If there is something wrong at school which needs to be brought to the parent's attention, it should be the teachers getting in touch with them. This is how it's been for ages and it actually worked quite well. And no technology whatoever can counter parents who don't care much and weak, overstrained teachers.
All it takes is a teacher with email and the competence to use it (the latter is less likely than the former).
I regularly email my child's teacher and she is fairly good at responding and keeping me up to date. Ideally I would prefer it if these channels of communication were better advertised to parents and guardians as it took me quite a lot of effort to obtain his teacher's email address.
I don't ever recall my parents even asking me what I did at school.
The only time they found out what was going on was when the school wrote to them :D
> All it takes is a teacher with email
But we all know how terribly, terribly overworked all these teachers are. How can you possibly suggest thay they increase their (already overwhelming) burden with yet more?
... sorry, I can't go on with this facade. Yes, that's all it would take. However, most teachers are utterly useless with technology and extremely resentful of any possibility of someone checking up on them. While they can threaten the children in their care for not doing the assigned work, no-one can (or dares) criticise the teachers when they goof-off, find excuses for not doing things professionally, or put road-blocks in their own way to sabotage the possibility of "outsiders" discovering exactly what they do for the few hours each day when they're in front of a class.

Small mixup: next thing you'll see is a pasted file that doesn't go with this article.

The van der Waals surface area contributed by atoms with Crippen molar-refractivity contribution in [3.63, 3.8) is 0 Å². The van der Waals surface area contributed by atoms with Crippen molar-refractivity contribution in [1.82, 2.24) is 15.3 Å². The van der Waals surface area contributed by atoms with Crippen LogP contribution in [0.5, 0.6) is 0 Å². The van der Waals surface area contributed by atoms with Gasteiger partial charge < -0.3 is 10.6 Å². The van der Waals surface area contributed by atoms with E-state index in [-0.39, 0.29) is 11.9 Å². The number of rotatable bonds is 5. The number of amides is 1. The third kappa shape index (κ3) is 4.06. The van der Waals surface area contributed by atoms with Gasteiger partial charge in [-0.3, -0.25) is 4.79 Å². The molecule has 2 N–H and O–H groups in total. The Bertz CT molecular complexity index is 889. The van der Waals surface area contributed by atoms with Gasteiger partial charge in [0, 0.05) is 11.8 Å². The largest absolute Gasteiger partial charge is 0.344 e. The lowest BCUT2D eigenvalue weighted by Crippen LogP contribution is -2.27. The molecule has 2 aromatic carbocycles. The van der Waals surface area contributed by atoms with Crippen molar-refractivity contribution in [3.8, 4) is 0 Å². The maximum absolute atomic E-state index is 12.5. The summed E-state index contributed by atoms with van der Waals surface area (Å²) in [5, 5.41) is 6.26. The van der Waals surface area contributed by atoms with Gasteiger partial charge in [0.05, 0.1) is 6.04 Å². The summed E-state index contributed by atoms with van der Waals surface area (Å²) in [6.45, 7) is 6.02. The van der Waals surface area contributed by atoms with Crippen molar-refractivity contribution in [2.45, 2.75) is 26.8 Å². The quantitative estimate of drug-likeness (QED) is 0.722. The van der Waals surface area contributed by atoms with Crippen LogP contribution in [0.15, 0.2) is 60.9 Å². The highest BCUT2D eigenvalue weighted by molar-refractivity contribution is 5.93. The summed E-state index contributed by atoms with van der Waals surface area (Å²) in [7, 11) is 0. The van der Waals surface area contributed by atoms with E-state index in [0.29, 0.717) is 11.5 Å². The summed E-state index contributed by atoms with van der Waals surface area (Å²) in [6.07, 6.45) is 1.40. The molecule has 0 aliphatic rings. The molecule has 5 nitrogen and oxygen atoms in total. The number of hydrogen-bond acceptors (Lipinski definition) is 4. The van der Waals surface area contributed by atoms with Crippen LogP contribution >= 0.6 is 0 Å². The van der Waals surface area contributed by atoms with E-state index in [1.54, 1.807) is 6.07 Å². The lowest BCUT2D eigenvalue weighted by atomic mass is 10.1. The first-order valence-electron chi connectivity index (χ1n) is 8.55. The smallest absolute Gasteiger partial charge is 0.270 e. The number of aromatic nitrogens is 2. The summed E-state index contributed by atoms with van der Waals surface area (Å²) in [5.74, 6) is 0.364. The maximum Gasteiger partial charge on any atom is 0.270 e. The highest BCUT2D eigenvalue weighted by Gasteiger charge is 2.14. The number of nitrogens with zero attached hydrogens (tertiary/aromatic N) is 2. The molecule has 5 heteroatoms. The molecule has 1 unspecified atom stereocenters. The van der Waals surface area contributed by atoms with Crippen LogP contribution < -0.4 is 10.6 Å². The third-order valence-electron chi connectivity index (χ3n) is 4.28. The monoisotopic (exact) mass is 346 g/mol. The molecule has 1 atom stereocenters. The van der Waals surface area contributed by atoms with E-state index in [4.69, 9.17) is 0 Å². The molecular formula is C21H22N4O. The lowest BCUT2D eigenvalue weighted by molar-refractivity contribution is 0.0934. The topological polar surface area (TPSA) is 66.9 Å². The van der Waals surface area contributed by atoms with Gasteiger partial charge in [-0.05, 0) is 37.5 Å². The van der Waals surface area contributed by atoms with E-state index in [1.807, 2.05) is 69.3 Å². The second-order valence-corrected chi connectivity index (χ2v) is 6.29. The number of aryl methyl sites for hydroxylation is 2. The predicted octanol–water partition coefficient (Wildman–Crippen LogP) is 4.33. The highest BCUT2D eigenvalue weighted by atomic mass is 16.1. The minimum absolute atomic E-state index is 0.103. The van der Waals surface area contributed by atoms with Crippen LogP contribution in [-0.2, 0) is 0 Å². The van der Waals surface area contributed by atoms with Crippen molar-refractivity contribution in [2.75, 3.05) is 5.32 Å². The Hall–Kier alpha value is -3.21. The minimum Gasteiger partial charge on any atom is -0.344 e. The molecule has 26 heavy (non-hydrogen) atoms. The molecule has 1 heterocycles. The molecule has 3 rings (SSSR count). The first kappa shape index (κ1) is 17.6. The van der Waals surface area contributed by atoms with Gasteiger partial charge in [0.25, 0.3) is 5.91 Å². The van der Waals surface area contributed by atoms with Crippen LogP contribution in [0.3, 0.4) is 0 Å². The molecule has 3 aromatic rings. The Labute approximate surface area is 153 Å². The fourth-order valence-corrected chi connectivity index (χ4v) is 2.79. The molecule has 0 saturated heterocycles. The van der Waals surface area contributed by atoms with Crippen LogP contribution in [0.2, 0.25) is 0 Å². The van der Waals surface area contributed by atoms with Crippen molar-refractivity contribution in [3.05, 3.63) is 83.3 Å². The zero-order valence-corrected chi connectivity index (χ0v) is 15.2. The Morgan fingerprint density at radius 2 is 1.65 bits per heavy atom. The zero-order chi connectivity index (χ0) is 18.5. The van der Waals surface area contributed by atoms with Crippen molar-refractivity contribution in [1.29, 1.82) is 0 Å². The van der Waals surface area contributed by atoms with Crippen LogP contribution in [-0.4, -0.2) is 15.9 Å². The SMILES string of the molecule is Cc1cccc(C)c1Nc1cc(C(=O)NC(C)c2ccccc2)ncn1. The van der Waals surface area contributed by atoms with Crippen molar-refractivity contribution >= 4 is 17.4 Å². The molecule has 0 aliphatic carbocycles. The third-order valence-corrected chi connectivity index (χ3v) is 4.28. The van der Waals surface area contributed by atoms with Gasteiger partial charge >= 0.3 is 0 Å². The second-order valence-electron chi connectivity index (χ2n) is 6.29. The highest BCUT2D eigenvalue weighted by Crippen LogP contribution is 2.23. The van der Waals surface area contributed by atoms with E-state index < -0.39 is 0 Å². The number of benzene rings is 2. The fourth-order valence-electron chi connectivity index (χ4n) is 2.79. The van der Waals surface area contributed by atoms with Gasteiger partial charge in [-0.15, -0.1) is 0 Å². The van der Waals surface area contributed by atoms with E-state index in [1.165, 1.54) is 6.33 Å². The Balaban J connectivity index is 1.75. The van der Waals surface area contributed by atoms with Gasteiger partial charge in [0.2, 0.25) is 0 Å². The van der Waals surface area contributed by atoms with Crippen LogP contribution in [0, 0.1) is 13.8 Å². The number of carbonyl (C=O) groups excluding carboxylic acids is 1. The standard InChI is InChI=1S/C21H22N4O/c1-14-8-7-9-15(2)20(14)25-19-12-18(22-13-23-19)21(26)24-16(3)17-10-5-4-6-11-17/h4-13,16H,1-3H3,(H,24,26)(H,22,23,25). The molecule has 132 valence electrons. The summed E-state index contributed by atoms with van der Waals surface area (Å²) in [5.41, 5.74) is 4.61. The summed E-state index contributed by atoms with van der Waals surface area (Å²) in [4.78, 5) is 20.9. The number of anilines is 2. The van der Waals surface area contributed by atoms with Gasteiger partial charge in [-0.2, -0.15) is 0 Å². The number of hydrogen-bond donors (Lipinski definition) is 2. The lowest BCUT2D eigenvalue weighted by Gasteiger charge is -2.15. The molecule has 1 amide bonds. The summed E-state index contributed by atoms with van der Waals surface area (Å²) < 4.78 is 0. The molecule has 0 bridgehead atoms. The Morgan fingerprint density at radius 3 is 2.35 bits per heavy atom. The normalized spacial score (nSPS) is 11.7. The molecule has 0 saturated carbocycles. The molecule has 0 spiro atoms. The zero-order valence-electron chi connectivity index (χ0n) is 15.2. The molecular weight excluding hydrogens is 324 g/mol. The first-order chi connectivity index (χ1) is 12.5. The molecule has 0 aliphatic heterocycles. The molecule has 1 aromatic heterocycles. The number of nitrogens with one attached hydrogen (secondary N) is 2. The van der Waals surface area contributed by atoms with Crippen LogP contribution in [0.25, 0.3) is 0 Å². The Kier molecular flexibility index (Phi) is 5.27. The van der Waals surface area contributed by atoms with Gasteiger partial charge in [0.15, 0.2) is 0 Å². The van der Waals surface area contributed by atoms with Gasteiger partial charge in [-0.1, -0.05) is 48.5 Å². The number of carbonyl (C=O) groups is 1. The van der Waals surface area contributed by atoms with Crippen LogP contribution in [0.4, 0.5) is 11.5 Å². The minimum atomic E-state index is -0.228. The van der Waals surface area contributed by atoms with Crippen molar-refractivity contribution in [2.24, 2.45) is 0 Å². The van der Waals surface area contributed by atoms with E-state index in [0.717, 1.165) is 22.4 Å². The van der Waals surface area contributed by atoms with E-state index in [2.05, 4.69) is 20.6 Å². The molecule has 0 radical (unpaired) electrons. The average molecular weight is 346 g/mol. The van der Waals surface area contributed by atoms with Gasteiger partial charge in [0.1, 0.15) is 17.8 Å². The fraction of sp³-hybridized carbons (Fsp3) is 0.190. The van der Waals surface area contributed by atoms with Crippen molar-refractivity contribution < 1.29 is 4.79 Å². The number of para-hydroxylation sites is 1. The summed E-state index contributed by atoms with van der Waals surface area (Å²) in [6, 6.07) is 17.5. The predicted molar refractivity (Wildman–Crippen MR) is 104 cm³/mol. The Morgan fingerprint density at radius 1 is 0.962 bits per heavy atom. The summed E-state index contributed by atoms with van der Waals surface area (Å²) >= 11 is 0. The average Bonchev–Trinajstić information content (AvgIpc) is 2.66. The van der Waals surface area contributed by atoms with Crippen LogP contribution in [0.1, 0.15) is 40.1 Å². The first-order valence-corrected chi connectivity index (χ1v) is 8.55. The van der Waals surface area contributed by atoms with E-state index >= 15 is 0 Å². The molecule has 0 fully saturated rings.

Just as exam results are really a reflection on the teaching quality - not on the kids' abilities, maybe the best solution would be for the kids to write-up weekly reports on the teachers. Not so much what _we_ did in school as what the paid professionals did to teach us.
I ran fast, but my parents ran faster
I was all for hiding from them what was happening at school, but they knew darn well what my motivation was and didn't share it. They made sure the teachers knew that they were going to be 'hands-on' parents who wanted to know, and gawd help any teacher who tried to blind them with edu-speak. So I was not allowed to screw up my life and now, many years later, I wonder at their tenacity and thank them for it. Teenagers naturally want to wrest power from their parents, but the teenage years are not that time. Parents just have to be prepared to work hard and be hated...for a while.
@Technology (tm) to the Rescue!
'I'd like Technology to get me laid more often, too, but that doesn't mean it'll happen.'
- Well, I just think you're using the wrong kind of technology. Blow it up when you want to use it.